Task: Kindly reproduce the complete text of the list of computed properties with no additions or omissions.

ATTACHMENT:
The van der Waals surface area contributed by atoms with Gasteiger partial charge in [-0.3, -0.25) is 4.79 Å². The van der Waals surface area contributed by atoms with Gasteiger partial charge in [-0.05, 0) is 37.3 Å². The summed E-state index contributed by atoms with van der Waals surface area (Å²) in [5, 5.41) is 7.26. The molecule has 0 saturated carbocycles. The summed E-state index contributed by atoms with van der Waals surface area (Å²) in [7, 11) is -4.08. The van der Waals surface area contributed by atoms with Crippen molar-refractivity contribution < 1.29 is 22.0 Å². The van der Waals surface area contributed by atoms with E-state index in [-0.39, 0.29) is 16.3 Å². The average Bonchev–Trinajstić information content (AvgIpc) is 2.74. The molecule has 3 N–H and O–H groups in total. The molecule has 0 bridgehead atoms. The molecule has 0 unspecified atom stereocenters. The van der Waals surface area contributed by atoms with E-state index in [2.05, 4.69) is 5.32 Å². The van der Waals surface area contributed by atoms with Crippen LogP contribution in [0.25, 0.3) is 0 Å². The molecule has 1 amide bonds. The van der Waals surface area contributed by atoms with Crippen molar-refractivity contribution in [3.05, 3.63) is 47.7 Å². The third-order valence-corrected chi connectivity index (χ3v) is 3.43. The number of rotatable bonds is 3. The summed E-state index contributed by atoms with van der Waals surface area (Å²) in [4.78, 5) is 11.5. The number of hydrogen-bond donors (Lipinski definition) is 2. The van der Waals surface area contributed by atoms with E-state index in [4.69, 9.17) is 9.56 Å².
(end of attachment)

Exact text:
The van der Waals surface area contributed by atoms with Gasteiger partial charge in [-0.3, -0.25) is 4.79 Å². The van der Waals surface area contributed by atoms with Gasteiger partial charge in [-0.05, 0) is 37.3 Å². The summed E-state index contributed by atoms with van der Waals surface area (Å²) in [5, 5.41) is 7.26. The molecule has 0 saturated carbocycles. The summed E-state index contributed by atoms with van der Waals surface area (Å²) in [7, 11) is -4.08. The van der Waals surface area contributed by atoms with Crippen molar-refractivity contribution < 1.29 is 22.0 Å². The van der Waals surface area contributed by atoms with E-state index in [-0.39, 0.29) is 16.3 Å². The average Bonchev–Trinajstić information content (AvgIpc) is 2.74. The molecule has 3 N–H and O–H groups in total. The molecule has 0 bridgehead atoms. The molecule has 0 unspecified atom stereocenters. The van der Waals surface area contributed by atoms with E-state index in [2.05, 4.69) is 5.32 Å². The van der Waals surface area contributed by atoms with Crippen LogP contribution in [0.25, 0.3) is 0 Å². The molecule has 1 amide bonds. The van der Waals surface area contributed by atoms with Crippen molar-refractivity contribution in [3.05, 3.63) is 47.7 Å². The third-order valence-corrected chi connectivity index (χ3v) is 3.43. The number of rotatable bonds is 3. The summed E-state index contributed by atoms with van der Waals surface area (Å²) in [4.78, 5) is 11.5. The number of hydrogen-bond donors (Lipinski definition) is 2. The van der Waals surface area contributed by atoms with E-state index in [4.69, 9.17) is 9.56 Å².